Today, live streams are everywhere – whether it’s marketing content or social media, business solutions, or entertainment channels. Where exactly did the phenomenon of live streaming come from? Let’s take a look.
How has live streaming changed?
Live streaming technology is used in lots of different ways. From streaming your favorite TV show to a music festival you couldn’t get tickets for, live streams have transformed the way we consume media.
As technology developed, these live streams are no longer limited to being a one-way street. People can stream themselves and interact with viewers for an immersive experience, best exemplified by virtual meetings, remote events and conferences, and live casino games.
With Paddy Power Live Roulette, games are hosted by a real roulette croupier in real time, captured by a few cameras. The camera feeds are then streamed to the players live. Players can interact with the feed to view the results of the games, place bets, and speak to the croupier.
The innovation of live roulette blends the instant appeal of the internet with the social interaction of land-based casinos, providing new ways for people to interact with each other online and play in real time.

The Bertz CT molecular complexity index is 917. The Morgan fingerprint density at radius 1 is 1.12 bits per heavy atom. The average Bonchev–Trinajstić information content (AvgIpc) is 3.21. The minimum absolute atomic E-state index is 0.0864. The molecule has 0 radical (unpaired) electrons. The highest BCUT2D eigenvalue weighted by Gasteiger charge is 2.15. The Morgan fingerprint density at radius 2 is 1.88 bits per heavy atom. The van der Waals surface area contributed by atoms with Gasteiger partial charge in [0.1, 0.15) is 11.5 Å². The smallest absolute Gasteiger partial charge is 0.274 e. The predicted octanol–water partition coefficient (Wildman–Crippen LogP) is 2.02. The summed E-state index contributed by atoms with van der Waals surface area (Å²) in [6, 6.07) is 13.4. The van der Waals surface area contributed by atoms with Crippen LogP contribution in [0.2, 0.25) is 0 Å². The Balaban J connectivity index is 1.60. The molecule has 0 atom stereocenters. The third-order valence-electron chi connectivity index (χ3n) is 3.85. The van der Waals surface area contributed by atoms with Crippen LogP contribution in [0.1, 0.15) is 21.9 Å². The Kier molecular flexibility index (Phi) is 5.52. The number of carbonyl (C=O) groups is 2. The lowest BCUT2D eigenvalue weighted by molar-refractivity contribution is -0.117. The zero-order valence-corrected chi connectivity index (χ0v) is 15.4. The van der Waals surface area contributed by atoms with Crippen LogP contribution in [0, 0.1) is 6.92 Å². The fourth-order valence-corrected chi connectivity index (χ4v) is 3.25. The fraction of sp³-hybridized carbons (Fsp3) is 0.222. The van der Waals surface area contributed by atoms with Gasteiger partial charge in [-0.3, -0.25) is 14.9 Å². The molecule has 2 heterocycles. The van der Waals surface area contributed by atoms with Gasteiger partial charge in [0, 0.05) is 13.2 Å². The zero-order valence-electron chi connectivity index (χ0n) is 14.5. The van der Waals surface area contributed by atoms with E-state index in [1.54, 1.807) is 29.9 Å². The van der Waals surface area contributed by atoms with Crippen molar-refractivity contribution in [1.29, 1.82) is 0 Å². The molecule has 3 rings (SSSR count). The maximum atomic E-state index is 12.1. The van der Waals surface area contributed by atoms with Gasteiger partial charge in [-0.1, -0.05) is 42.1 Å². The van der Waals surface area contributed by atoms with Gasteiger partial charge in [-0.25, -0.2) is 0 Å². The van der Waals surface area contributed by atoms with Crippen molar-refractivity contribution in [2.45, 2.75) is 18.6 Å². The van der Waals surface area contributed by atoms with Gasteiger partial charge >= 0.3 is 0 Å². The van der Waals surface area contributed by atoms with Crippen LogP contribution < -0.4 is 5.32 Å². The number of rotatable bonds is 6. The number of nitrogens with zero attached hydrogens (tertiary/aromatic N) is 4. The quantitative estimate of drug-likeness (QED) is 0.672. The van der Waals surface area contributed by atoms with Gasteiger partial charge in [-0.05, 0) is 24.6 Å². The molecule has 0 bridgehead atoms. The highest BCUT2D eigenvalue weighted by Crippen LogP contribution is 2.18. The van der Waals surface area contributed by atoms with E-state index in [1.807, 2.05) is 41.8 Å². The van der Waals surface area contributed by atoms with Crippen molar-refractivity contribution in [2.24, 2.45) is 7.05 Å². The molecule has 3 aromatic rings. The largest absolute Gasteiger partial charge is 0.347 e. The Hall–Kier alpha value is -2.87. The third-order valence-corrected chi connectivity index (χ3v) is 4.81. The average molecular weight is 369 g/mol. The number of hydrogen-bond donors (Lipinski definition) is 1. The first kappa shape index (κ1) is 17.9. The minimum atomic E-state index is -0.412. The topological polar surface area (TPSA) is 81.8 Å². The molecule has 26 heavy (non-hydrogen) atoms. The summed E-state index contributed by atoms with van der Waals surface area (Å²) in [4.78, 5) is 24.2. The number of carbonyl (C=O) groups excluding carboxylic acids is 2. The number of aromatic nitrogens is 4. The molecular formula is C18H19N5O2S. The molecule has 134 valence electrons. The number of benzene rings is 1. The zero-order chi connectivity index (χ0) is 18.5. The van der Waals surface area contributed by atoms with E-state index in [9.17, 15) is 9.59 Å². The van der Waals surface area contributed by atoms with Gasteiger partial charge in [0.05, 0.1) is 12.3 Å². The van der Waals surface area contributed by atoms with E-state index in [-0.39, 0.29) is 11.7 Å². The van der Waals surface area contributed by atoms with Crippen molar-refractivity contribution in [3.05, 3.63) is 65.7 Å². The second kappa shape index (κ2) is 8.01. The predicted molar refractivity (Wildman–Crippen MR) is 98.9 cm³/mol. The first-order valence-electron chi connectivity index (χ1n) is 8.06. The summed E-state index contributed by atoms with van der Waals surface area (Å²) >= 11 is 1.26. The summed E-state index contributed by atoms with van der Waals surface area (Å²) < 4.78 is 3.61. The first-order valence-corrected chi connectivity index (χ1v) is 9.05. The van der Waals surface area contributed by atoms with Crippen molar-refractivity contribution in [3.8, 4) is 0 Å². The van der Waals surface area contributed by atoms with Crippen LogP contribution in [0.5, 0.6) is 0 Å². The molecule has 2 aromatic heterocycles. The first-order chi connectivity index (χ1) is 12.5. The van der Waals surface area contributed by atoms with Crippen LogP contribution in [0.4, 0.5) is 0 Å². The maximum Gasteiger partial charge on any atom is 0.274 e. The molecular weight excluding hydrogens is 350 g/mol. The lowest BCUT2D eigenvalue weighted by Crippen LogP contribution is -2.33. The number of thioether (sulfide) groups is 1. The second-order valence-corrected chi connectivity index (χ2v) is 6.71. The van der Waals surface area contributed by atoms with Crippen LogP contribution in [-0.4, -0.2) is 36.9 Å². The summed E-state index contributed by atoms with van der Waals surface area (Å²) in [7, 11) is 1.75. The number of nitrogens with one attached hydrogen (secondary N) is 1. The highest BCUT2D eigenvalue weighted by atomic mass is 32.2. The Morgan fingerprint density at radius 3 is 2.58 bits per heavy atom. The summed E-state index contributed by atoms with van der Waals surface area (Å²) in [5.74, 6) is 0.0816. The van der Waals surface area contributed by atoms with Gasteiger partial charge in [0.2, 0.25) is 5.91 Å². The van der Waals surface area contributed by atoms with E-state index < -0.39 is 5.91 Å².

With such a breadth of functionality, it is clear that live streaming can be utilized for a seemingly endless array of applications.
From conception to popularization
Did you know, live streaming is actually older than Google? The first live stream of audio and video was on June 24, 1993 – that’s five years before Google was founded – whilst films were still watched on video tapes and dial-up internet was the norm.
This stream, which broadcast a gig by a band known as Severe Tire Damage, was carried out by Xerox PARC using a multicast backbone network and attracted viewers as far away as Australia.
Two years later, live streaming became more than an isolated incident. In 1995, RealNetworks created a media player with live streaming capabilities, known as RealPlayer. RealNetworks is often regarded as a pioneer of live streaming technology.
Using this technology, RealNetworks broadcasted a baseball game that same year. Unfortunately, it wasn’t a huge moneymaker in the way that it is today. With this in mind, in 1997, they created a program called RealVideo in an attempt to commercialize live streaming, which sadly did not take off as much as expected.
A couple of years later, on November 8, 1999, Excite@Home Network and the Democratic Leadership Council hosted a live stream discussion event. Bill Clinton, the then President of the United States, was one of the participants. Streamed live from Washington University, Washington DC, this event attracted an audience of over 50,000 people.
Despite making significant headway in the 90s, it wasn’t really until the 2000s or even the 2010s that live streaming saw a boom in popularity. Live streaming is now common because of social media and its continual updates for the newest functionality, including, of course, live streams.
By the modern day, leading platforms report 7.2 billion hours of content watched in a single quarter – with 23.7% of internet users stating their main reason for being on social media is for watching live streams – highlighting a huge societal shift since its ideation. With this in mind, it’s clear live streaming is here to stay.
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